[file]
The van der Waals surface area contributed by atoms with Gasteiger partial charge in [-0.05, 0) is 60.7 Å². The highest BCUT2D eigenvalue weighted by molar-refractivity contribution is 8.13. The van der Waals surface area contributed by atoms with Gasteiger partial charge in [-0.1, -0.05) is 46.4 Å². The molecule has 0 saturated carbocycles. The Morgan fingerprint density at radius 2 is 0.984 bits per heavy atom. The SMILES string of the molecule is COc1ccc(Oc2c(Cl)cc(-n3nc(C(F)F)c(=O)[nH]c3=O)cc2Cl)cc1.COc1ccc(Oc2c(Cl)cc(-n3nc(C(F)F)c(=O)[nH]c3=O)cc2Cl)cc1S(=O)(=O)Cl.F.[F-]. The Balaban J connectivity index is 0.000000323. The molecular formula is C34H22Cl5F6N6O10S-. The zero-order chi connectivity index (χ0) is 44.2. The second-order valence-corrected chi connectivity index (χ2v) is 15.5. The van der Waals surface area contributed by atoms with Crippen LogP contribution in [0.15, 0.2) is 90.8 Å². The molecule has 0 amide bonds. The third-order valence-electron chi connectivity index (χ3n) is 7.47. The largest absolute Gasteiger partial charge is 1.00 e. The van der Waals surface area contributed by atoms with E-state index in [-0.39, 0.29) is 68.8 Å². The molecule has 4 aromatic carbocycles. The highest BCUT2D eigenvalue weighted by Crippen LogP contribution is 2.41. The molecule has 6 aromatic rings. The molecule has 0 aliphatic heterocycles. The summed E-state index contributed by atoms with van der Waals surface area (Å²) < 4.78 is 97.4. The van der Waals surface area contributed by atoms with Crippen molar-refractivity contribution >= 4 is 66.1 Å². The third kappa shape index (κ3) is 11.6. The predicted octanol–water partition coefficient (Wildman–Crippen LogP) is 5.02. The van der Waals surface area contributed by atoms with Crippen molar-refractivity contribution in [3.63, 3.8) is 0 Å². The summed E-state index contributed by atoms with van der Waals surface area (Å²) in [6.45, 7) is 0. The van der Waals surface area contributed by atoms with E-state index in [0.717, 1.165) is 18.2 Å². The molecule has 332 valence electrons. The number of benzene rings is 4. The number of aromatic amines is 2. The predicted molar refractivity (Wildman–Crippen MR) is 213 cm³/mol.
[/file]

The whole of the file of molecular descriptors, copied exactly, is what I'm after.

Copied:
The van der Waals surface area contributed by atoms with Gasteiger partial charge in [-0.05, 0) is 60.7 Å². The highest BCUT2D eigenvalue weighted by molar-refractivity contribution is 8.13. The van der Waals surface area contributed by atoms with Gasteiger partial charge in [-0.1, -0.05) is 46.4 Å². The molecule has 0 saturated carbocycles. The Morgan fingerprint density at radius 2 is 0.984 bits per heavy atom. The SMILES string of the molecule is COc1ccc(Oc2c(Cl)cc(-n3nc(C(F)F)c(=O)[nH]c3=O)cc2Cl)cc1.COc1ccc(Oc2c(Cl)cc(-n3nc(C(F)F)c(=O)[nH]c3=O)cc2Cl)cc1S(=O)(=O)Cl.F.[F-]. The Balaban J connectivity index is 0.000000323. The molecular formula is C34H22Cl5F6N6O10S-. The zero-order chi connectivity index (χ0) is 44.2. The second-order valence-corrected chi connectivity index (χ2v) is 15.5. The van der Waals surface area contributed by atoms with Crippen LogP contribution in [0.15, 0.2) is 90.8 Å². The molecule has 0 amide bonds. The third-order valence-electron chi connectivity index (χ3n) is 7.47. The largest absolute Gasteiger partial charge is 1.00 e. The van der Waals surface area contributed by atoms with E-state index in [-0.39, 0.29) is 68.8 Å². The molecule has 4 aromatic carbocycles. The highest BCUT2D eigenvalue weighted by Crippen LogP contribution is 2.41. The molecule has 6 aromatic rings. The molecule has 0 aliphatic heterocycles. The summed E-state index contributed by atoms with van der Waals surface area (Å²) < 4.78 is 97.4. The van der Waals surface area contributed by atoms with Crippen molar-refractivity contribution >= 4 is 66.1 Å². The third kappa shape index (κ3) is 11.6. The predicted octanol–water partition coefficient (Wildman–Crippen LogP) is 5.02. The van der Waals surface area contributed by atoms with Crippen molar-refractivity contribution in [3.63, 3.8) is 0 Å². The summed E-state index contributed by atoms with van der Waals surface area (Å²) in [6.45, 7) is 0. The van der Waals surface area contributed by atoms with E-state index in [0.717, 1.165) is 18.2 Å². The molecule has 332 valence electrons. The number of benzene rings is 4. The number of aromatic amines is 2. The predicted molar refractivity (Wildman–Crippen MR) is 213 cm³/mol.